When you consider the incredible flexibility offered by digital capture (unencumbered by the physical need to put the film behind the lens and to advance it frame by frame) it's perhaps surprising that the digital interchangeable lens camera has remained so firmly rooted in a basic design that hasn't changed since the 1950's. The single lens reflex does its job very well, but building a camera around a mirror box seriously ties the designer's hands - not only in the physical size and shape of the body, but in the lenses too (the distance to the sensor means retrofocus designs are needed to overcome the distance from the sensor to the flange).
The reasons for this seemingly dogmatic attachment to the single lens reflex are fairly obvious; the main players in the market have a vested interest in maintaining compatibility with legacy lenses and offering as seamless a transition from film to digital as possible for their millions of existing users. Besides, it's a lot easier to design a body that works in the same way SLRs always did than to launch an entirely new lens system.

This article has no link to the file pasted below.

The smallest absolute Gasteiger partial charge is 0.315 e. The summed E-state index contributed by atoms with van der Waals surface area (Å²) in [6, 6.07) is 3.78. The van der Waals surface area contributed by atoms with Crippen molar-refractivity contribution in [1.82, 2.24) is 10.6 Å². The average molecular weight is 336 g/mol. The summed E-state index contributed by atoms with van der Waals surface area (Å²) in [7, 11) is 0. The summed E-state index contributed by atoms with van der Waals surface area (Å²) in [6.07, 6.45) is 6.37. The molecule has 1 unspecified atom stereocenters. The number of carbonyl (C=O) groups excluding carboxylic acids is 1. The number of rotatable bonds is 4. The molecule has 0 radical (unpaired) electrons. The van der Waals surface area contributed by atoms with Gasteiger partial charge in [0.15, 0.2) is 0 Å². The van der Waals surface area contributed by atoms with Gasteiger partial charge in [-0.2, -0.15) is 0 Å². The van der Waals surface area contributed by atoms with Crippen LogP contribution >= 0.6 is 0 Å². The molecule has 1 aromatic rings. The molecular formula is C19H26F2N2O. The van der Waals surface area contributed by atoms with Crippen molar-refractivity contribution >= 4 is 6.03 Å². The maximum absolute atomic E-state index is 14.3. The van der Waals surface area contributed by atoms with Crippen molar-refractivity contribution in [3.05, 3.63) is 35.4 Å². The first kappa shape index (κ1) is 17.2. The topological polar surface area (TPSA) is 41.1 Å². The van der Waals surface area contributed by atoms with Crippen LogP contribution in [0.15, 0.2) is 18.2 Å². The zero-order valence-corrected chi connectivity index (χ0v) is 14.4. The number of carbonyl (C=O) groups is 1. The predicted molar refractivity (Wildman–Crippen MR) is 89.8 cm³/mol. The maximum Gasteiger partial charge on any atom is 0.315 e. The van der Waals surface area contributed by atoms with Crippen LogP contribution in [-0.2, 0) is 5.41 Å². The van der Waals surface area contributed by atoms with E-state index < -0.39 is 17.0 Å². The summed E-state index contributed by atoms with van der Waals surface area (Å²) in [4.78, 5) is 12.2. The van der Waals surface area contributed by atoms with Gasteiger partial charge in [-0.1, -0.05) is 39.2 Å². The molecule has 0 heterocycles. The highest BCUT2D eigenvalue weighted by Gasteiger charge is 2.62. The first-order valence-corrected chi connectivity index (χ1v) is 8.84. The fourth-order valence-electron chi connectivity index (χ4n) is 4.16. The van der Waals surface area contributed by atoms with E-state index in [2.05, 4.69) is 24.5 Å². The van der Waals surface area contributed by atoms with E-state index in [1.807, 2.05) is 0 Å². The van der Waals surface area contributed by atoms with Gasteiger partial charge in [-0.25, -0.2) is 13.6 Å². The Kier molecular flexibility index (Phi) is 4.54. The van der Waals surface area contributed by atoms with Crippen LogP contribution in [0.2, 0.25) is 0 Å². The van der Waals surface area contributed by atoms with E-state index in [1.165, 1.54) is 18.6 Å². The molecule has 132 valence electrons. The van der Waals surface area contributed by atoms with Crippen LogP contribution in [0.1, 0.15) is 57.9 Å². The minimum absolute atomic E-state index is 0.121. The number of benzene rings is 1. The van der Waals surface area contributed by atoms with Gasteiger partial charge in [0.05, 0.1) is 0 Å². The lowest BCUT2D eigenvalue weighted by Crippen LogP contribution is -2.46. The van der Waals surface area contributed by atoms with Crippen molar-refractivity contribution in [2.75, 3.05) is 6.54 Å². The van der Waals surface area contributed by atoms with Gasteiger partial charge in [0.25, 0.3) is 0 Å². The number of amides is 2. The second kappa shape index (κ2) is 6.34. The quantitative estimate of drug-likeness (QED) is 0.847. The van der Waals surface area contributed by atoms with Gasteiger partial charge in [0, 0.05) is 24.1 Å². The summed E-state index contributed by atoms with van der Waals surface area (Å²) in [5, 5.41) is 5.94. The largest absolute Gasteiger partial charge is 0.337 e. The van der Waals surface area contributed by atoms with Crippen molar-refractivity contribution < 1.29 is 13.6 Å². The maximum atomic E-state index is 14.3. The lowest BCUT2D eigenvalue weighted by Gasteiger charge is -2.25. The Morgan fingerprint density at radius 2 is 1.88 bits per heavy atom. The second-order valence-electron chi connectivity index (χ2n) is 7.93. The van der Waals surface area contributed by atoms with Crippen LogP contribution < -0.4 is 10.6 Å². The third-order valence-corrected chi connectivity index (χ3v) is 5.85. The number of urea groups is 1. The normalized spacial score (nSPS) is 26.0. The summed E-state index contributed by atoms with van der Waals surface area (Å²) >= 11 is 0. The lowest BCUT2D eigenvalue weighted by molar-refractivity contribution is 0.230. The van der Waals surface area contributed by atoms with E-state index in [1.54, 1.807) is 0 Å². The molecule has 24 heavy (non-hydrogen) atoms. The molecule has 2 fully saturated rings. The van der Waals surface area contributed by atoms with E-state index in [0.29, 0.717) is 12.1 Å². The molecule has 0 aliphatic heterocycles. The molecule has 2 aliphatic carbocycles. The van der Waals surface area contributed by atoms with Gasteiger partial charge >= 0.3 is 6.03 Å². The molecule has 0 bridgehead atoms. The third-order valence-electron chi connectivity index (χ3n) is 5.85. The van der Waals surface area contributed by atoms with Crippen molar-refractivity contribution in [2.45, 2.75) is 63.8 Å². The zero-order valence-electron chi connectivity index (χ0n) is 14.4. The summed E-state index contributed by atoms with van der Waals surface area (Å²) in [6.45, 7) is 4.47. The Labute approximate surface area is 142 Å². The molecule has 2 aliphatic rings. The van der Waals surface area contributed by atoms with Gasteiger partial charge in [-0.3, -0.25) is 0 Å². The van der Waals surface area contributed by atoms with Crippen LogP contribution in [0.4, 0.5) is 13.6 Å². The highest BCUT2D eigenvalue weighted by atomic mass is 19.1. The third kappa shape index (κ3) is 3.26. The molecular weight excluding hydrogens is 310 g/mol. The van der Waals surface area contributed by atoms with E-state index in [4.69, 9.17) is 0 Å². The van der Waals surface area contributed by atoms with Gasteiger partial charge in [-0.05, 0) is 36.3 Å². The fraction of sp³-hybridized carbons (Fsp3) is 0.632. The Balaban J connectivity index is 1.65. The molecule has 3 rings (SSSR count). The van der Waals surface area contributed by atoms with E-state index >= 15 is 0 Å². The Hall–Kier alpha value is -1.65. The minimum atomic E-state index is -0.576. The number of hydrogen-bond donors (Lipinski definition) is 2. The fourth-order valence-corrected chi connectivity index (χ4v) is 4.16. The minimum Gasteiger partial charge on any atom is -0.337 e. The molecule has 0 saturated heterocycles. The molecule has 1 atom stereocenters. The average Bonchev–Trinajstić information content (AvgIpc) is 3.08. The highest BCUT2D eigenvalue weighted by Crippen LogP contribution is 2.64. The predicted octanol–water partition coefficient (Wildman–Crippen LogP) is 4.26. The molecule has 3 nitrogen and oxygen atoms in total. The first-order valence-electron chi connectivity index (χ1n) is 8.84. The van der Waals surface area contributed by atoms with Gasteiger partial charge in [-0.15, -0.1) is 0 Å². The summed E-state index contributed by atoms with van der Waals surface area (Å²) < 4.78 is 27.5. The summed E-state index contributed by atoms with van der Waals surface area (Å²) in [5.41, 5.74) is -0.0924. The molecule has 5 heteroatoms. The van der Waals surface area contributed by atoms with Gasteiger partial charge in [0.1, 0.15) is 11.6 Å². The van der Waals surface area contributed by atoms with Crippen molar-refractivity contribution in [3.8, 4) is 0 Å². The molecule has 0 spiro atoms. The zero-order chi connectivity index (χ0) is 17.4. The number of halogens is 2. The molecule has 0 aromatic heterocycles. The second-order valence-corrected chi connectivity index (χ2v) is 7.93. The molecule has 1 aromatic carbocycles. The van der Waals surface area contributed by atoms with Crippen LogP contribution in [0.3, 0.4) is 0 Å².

There have also been some technological barriers to deal with; the lack of digital displays good enough to produce an electronic viewfinder that can even get close to a good mirror and prism, and the fact that current phase-detect autofocus systems won't work without a mirror being the two most commonly cited.
It is perhaps unsurprising then, that the first company to challenge the SLR hegemony is Panasonic, a manufacturer with no legacy film SLR system to support and a share of the digital SLR market so small that it's relatively easy to simply drop it and move on. We strongly suspect that the L10 will be the end of Panasonic's brief foray into the standard Four Thirds System and that - for all the joint development statements - it was Panasonic, not Olympus that was the driving force behind the introduction of Micro Four Thirds.
And so we have a new system with a new lens mount and this, the G1; the world's first electronic viewfinder interchangeable lens camera. From the outside it looks for all the world like a conventional SLR (albeit a very small one) - we're told that the design (complete with faux prism 'hump') is deliberately conservative; Panasonic's research has shown that its target market (particularly in Japan) still prefers a camera that looks like a camera is supposed to, and wasn't going to risk falling at the first hurdle by producing something too radical.